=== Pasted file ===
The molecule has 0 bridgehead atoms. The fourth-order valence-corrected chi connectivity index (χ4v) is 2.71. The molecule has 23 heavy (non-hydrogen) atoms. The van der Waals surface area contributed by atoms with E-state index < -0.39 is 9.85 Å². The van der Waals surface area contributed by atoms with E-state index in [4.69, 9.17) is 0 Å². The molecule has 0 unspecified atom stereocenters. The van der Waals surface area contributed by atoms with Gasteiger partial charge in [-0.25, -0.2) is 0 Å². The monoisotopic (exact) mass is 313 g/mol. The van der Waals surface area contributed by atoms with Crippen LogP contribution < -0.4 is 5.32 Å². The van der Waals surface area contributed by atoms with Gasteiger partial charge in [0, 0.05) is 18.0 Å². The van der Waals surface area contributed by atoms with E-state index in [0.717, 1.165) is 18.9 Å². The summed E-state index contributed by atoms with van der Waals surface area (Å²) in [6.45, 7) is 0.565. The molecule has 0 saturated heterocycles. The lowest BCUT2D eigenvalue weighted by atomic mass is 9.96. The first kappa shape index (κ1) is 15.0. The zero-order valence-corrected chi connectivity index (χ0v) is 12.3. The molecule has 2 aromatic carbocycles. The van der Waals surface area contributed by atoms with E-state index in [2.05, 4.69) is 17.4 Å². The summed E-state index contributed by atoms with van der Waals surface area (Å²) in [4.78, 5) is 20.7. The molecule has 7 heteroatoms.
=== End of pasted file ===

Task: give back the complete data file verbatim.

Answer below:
The molecule has 0 bridgehead atoms. The fourth-order valence-corrected chi connectivity index (χ4v) is 2.71. The molecule has 23 heavy (non-hydrogen) atoms. The van der Waals surface area contributed by atoms with E-state index < -0.39 is 9.85 Å². The van der Waals surface area contributed by atoms with E-state index in [4.69, 9.17) is 0 Å². The molecule has 0 unspecified atom stereocenters. The van der Waals surface area contributed by atoms with Gasteiger partial charge in [-0.25, -0.2) is 0 Å². The monoisotopic (exact) mass is 313 g/mol. The van der Waals surface area contributed by atoms with Crippen LogP contribution < -0.4 is 5.32 Å². The van der Waals surface area contributed by atoms with Gasteiger partial charge in [0, 0.05) is 18.0 Å². The van der Waals surface area contributed by atoms with E-state index in [0.717, 1.165) is 18.9 Å². The summed E-state index contributed by atoms with van der Waals surface area (Å²) in [6.45, 7) is 0.565. The molecule has 0 saturated heterocycles. The lowest BCUT2D eigenvalue weighted by atomic mass is 9.96. The first kappa shape index (κ1) is 15.0. The zero-order valence-corrected chi connectivity index (χ0v) is 12.3. The molecule has 2 aromatic carbocycles. The van der Waals surface area contributed by atoms with E-state index in [2.05, 4.69) is 17.4 Å². The summed E-state index contributed by atoms with van der Waals surface area (Å²) in [4.78, 5) is 20.7. The molecule has 7 heteroatoms.